Rocks certainly come in a lot of unique shapes and sizes, and one of the most intriguing rocks of all is basalt that displays “columnar jointing.” And one of the most common questions asked about these distinctively–shaped edifices is “How in the heck did this happen?”
|Columnar jointing in basalt, Red Cliffs Desert Reserve|
A lot of lava flows have come and gone in southern Utah, and you don’t have to wander very far to find eye–catching evidence of volcanic activity. When molten lava stops flowing and cools quickly it forms basalt, a fine–grained igneous rock. But why does some lava cool into columns of basalt and not blocky aa or ropy pahoehoe?
|Columnar jointing in basalt|
Columns are actually found in many types of cooled igneous features: lava flows, sills, dikes, ash flow tuffs, and shallow intrusions of every composition. Piles of these columns are abundant around the world, and the Red Cliffs Desert Reserve is a particularly fine place to find them. The other day I cajoled my hiking buddy JO into an afternoon stroll along the Grapevine Wash/Bracken’s Loop trail to photograph some impressive basalt outcrops I’ve had my eye on.
|Grapevine-Bracken’s Loop trail|
For years, the only explanation I could wrangle from anyone or anywhere is that these columns formed as a result of how the basalt cooled. That’s all? I knew there had to be more to the explanation – the whythis happens – but I just couldn’t seem to put my finger on it.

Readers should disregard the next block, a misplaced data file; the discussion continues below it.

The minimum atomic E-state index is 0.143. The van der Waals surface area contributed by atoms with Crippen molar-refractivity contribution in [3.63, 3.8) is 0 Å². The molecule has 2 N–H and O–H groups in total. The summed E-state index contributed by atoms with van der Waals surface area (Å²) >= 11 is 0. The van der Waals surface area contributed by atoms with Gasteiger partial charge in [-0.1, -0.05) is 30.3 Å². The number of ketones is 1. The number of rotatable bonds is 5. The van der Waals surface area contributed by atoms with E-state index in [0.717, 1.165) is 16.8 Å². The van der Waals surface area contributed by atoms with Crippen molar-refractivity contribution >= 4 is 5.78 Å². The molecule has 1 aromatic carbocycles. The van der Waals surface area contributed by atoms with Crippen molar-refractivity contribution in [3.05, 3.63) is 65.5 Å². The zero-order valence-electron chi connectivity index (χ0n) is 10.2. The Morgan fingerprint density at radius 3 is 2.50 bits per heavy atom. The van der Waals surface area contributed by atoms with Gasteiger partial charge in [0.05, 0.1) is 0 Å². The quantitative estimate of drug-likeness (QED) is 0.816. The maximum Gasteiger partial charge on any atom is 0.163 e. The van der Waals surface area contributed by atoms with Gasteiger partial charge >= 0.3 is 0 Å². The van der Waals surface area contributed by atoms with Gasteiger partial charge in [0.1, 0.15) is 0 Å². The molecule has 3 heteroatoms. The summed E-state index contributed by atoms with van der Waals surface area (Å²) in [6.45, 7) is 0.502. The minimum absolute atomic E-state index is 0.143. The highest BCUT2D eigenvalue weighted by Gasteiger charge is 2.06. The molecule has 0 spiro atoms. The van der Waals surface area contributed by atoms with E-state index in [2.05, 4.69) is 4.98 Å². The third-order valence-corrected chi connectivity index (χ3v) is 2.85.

Until yesterday all I knew was that, as the lava cools, it contracts and forms fractures or cracks. Cooling = fractures (also called joints). Everyone had told me that! When I realized that growth of the cracks is perpendicular to the surface of the lava flow I knew I was on to something.
|Eroding cliffs of columnar basalt|
I don’t often quote directly from a source but generally try to rephrase things in my own words from my own head. But sometimes I find that a particular source just says it better than I ever could. So it is with this excellent explanation from the National Park Service Devil’s Postpile web site of why columnar jointing forms:
“As the lava flow ceased, the molten rock began cooling into solid rock. Shallow parts of the lava flow would have solidified first, with deeper parts of the lava lake requiring much more time to release the massive amount of stored thermal energy. As the lava lake cooled and solidified from a molten soup to solid rock it began to contract. Contraction stresses developed because the cool solid form of basalt has a lesser volume than the hot liquid form. Cracks, also called joints by geologists, began to form. Jointing releases internal stress created by the cooling and associated contraction. In some locations, such as at the Devils Postpile, the jointing formed columns. Jointing would have begun at the top, bottom and all around the edges of the lava lake where the lava made direct contact with a cooler surface. The cracks would have extended inwards over time as the more insulated locations within the lava lake finally released enough thermal energy to change from a liquid to a solid state.”
|Grapevine-Bracken’s Loop trail leads to cliffs of columnar basalt|
Finally! Here is the reason the joints (or cracks) occur. It’s simple physics! It is all about how the lava cools, about hot vs. cold! And leave it to the National Park Service to offer the best explanation. Another site also offers easy–to–understand explanations and diagrams of this fascinating phenomenon.
Where have you seen any examples of columnar jointing in your travels?